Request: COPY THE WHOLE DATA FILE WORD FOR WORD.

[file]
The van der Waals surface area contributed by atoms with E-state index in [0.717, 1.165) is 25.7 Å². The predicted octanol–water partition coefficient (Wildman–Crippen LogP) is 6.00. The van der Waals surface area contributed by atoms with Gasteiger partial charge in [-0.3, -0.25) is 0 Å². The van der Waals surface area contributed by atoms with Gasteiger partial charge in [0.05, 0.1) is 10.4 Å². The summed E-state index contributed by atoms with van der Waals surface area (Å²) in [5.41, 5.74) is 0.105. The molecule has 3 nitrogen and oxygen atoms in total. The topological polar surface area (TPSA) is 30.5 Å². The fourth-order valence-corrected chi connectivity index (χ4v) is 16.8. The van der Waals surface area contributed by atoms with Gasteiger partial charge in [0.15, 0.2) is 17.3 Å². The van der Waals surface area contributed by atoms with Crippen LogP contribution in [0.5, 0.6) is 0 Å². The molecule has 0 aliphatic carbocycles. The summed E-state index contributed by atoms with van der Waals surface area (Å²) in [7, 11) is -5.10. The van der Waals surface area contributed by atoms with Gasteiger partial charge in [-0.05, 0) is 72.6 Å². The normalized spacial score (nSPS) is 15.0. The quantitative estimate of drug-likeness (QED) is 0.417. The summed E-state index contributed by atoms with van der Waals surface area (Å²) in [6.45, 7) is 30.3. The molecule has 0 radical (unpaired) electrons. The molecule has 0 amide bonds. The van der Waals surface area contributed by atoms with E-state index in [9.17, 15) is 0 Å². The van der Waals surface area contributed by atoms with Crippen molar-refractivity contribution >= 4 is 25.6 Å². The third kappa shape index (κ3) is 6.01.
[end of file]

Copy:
The van der Waals surface area contributed by atoms with E-state index in [0.717, 1.165) is 25.7 Å². The predicted octanol–water partition coefficient (Wildman–Crippen LogP) is 6.00. The van der Waals surface area contributed by atoms with Gasteiger partial charge in [-0.3, -0.25) is 0 Å². The van der Waals surface area contributed by atoms with Gasteiger partial charge in [0.05, 0.1) is 10.4 Å². The summed E-state index contributed by atoms with van der Waals surface area (Å²) in [5.41, 5.74) is 0.105. The molecule has 3 nitrogen and oxygen atoms in total. The topological polar surface area (TPSA) is 30.5 Å². The fourth-order valence-corrected chi connectivity index (χ4v) is 16.8. The van der Waals surface area contributed by atoms with Gasteiger partial charge in [0.15, 0.2) is 17.3 Å². The van der Waals surface area contributed by atoms with Crippen LogP contribution in [0.5, 0.6) is 0 Å². The molecule has 0 aliphatic carbocycles. The summed E-state index contributed by atoms with van der Waals surface area (Å²) in [7, 11) is -5.10. The van der Waals surface area contributed by atoms with Gasteiger partial charge in [-0.05, 0) is 72.6 Å². The normalized spacial score (nSPS) is 15.0. The quantitative estimate of drug-likeness (QED) is 0.417. The summed E-state index contributed by atoms with van der Waals surface area (Å²) in [6.45, 7) is 30.3. The molecule has 0 radical (unpaired) electrons. The molecule has 0 amide bonds. The van der Waals surface area contributed by atoms with E-state index in [9.17, 15) is 0 Å². The van der Waals surface area contributed by atoms with Crippen molar-refractivity contribution >= 4 is 25.6 Å². The third kappa shape index (κ3) is 6.01.